He served lunch himself everyday. He insisted on it. He lined up over three hundred serving trays, each with a silver lid hiding the contents beneath from hungry eyes. One by one the students would file in. He would wait until the instant the student was standing in front of the platter and then after a brief moment of eye contact... waluh! He would lift the lid and reveal exactly what the person wanted most to eat, at that very moment.

Jimmy Abramson was a chubby child. He was part of the one-percent of Madison School’s population that wasn’t undernourished. His parents overfed him on fast food due to rigid work schedules, managing the 24-hour gas station at the highway rest area. So the drive-thru it was... every night.

But Jimmy couldn’t care less because he was sure that he had found all that the world had to offer between the buns at Chip’s Gigantic Burgers. The triple beef extra bacon cheese burger with extra mayo and double battered fried onion was the only thing Jimmy ever wanted to eat for the rest of his life.

You can imagine Jimmy’s face when Principal Washington lifted the lid off of Jimmy’s platter, the first day free lunch was underway... when he lifted that lid to reveal... not one, not two... but four triple beef extra bacon cheese burgers with extra mayo and double battered fried onion!

Jimmy snorted with glee, “No way!” He picked up a burger and took a bite out of it right then and there. “Chip’s Gigantic Burgers! How’d you know, Principal Washington?”

“Move along and enjoy, Jimmy,” Washington replied with a satisfied intensity in his deep-set eyes.

And that is how it went.

Mary Beth Rankin had a thing for her Grammy Nora’s peach apple cobbler. When her grandma passed away, Mary declared with deep sorrow that she would never again have a cobbler as delicious as Grammy’s. But when Principal Washington lifted the lid to her lunch tray... Mary knew it couldn’t be Nana’s, but even Nana couldn’t have told the difference.

The faculty wasn’t left out of the lunch phenomenon either. Mr. Powers, the geography teacher, had a dish of chicken masala so exquisite, when he won a trip to India as a young man, that he ordered $1,000 worth and packed it on dry ice to ship back home with him. He had long ago finished the last bite and often dreamed of returning to India to get more. When Principal Washington lifted the lid on Mr. Powers’ lunch tray, a strange grin spread from cheek to cheek and Mr. Powers hoarded the lunch tray across the room with no questions asked.

People are weird about food. When compared with other mammals, humans are unique in their ability to experience very particular food cravings and to feel the absolute need to satiate them. They can suffer great disappointment when they crave a particular food item but are unable to obtain it. Even if offered delicious substitution, humans are apt to complain if they can’t get precisely what food item they are craving, prepared in precisely the right manner.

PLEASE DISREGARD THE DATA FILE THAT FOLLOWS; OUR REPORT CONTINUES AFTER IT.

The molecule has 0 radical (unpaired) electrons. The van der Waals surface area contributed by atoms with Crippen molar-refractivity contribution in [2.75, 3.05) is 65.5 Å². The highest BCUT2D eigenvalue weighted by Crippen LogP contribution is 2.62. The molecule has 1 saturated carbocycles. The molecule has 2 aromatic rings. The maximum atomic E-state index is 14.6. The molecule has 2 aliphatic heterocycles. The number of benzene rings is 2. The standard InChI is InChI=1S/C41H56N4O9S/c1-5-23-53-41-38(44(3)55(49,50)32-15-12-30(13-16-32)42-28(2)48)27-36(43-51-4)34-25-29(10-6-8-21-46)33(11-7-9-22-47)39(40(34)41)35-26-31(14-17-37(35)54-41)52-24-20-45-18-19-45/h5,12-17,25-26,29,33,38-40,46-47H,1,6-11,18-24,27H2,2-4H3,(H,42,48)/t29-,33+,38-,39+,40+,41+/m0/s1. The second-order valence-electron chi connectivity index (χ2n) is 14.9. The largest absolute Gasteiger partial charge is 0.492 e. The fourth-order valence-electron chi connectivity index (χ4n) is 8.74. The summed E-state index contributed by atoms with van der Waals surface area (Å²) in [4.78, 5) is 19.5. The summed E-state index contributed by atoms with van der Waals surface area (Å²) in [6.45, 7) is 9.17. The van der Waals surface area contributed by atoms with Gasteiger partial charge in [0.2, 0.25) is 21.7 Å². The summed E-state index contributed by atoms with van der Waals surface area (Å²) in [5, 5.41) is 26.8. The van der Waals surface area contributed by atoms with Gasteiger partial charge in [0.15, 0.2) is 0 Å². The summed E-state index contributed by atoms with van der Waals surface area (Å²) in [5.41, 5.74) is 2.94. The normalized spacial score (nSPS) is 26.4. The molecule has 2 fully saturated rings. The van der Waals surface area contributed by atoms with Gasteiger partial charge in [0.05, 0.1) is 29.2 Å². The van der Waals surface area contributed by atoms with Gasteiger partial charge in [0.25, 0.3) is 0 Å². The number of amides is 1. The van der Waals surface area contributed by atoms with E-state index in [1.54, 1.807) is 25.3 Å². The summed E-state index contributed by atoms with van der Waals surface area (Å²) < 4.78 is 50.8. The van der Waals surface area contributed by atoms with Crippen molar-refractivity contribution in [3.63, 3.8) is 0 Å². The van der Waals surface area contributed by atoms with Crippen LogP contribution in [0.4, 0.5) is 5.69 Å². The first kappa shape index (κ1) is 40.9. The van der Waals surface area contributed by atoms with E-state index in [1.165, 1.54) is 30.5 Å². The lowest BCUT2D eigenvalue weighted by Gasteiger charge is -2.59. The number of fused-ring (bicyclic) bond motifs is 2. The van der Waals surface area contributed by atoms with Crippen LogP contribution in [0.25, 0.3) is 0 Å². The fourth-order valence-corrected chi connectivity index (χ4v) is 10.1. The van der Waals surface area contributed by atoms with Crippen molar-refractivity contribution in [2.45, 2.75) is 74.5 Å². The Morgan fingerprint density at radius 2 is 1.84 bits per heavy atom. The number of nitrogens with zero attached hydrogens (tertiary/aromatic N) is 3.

So, it wasn’t entirely unusual that, when everyone at Madison School’s food cravings were being satiated, nobody bothered to call into question the means by which Principal Washington procured the food. He simply became the most popular principal that Madison School had ever known.

Some parents claimed their children were gaining weight at an unhealthy rate. Children weren’t eating their dinners, in those rare instances that dinner was to be got. Some children were experiencing ghastly stomach pains from overeating. But most of the parents in town were content to ignore such things and happy that the onus to provide food for their children was suddenly lifted.

Harry Two’s parents, however, were known far and wide to be the strictest parents in the county. Rumor had it that they made Harry sign a post-partum agreement when he was just four years old stating if he ever did anything entirely disagreeable, he would be sent off for adoption immediately. The agreement hung in a frame above the family fireplace. By the time he was ten years old he was so well-mannered that he forgot what it meant to be disagreeable, despite the fact that at times he secretly wished he knew.

Harry Two’s parents, Kelly and Patrick Two, were sick of Harry’s complaining of indigestion and having to take a nap after school, instead of doing his chores. Therefore, they stormed into Principal Washington’s office one gloomy afternoon and demanded to speak with George Washington himself. Secretary Bunny glanced up from her 24-color compact and waved the parents toward some chairs.

“Take a seat. He’s serving free lunch.”

”Well, go get him or I will,” Patrick declared as his wife sat by with an air of impudence.

“Whatever.” Bunny slammed her make-up case closed and headed toward the lunchroom with the sole intention of humoring herself.

On her way through the double doors that led to the cafeteria, Bunny realized with some surprise that she had actually never witnessed what went on at free lunch time. She was always watching her weight and, despite Principal Washington’s initial attempts to involve her, Bunny had stayed away from the lunchroom and drank her diet shake in peace and quiet at her desk.

As she entered the lunchroom, the first thing she noticed was how quiet it was. The only sounds were those of forks scratching lunch trays and satisfied burps and sighs of content. What surprised her further is what she saw on the trays... a gray glob of goo.

“Hardly appetizing, and probably chock full of calories,” she thought.

Proceed to part 2...

Copyright © 2008 by Lauren Freeman